Recovery media release #6 Recovery team visits riverside market

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Recovery at market 20 June 4

Tim Easton from Whanganui & Partners, and Harriet McKenzie and Cass Alexander from the DHB at the recovery team’s caravan on Saturday morning.

24 June 2020

 

Members of Whanganui’s Integrated Recovery Team (IRT) were at the riverside market on Saturday getting feedback from the public on the impacts of COVID-19 and the lessons learned from the response to the virus.

 

The IRT is a multi-agency team helping the Whanganui region recover post Covid-19, with a focus on the social, economic and health aspects.

 

Recovery manager Louise Allsopp said the team was keen to know the key things our communities needed to thrive during recovery and beyond.

 

“We got a lot of people coming up to talk to us, and they were very interested in the recovery effort. We want to know what were the potentially good things that have emerged from our response to the pandemic.”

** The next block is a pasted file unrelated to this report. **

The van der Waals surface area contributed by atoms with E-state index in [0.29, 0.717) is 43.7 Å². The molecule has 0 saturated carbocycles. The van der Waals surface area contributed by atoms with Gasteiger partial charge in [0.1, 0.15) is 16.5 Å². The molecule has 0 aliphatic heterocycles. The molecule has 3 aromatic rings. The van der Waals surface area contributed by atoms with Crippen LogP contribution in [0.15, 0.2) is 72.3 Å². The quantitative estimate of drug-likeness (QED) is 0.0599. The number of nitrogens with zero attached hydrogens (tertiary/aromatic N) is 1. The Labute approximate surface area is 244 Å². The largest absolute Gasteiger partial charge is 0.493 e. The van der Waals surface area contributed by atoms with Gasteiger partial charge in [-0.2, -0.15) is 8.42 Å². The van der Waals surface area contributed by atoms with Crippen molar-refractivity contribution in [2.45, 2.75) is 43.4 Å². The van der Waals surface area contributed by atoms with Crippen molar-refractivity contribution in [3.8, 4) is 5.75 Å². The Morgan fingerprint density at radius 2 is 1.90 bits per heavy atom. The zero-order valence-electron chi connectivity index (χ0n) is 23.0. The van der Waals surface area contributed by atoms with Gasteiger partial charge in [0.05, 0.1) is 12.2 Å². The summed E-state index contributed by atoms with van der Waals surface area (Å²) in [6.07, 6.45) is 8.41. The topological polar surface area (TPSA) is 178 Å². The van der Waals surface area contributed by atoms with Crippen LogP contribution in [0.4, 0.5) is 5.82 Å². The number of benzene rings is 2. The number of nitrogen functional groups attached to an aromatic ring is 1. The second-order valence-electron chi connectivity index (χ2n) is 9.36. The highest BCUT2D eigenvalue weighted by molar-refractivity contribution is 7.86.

Post-it notes from the public filled a board by the IRT caravan, responding to questions such as: “What worked well during lockdown?”; “What did you miss?”; “What would you like to hold on to?”.

 

The IRT is a collaborative group made up of Whanganui District Health Board, Whanganui District Council, Rangitikei District Council, Ruapehu District Council, Whanganui Regional Health Network, iwi and supporting agencies.

 

The public engagement has also seen visits to Hakeke St Community Centre, the Safety and Wellbeing Reference Group, the Safer Whanganui Steering Group, Bulls Rural Women’s group and Jigsaw Whanganui.

 

A survey conducted by IRT prompted 356 individual responses, with 146 of those indicating people suffered from anxiety or stress as a result of lockdown. The most common reasons for this stress were financial, loss of freedom, fear of bringing the virus home to family members and concerns about getting sick with Covid-19.

 

The work the IRT is doing will help deliver Whanganui DHB’s Thriving Communities strategy by considering social, economic and pro-equity factors in the wider determinants of health.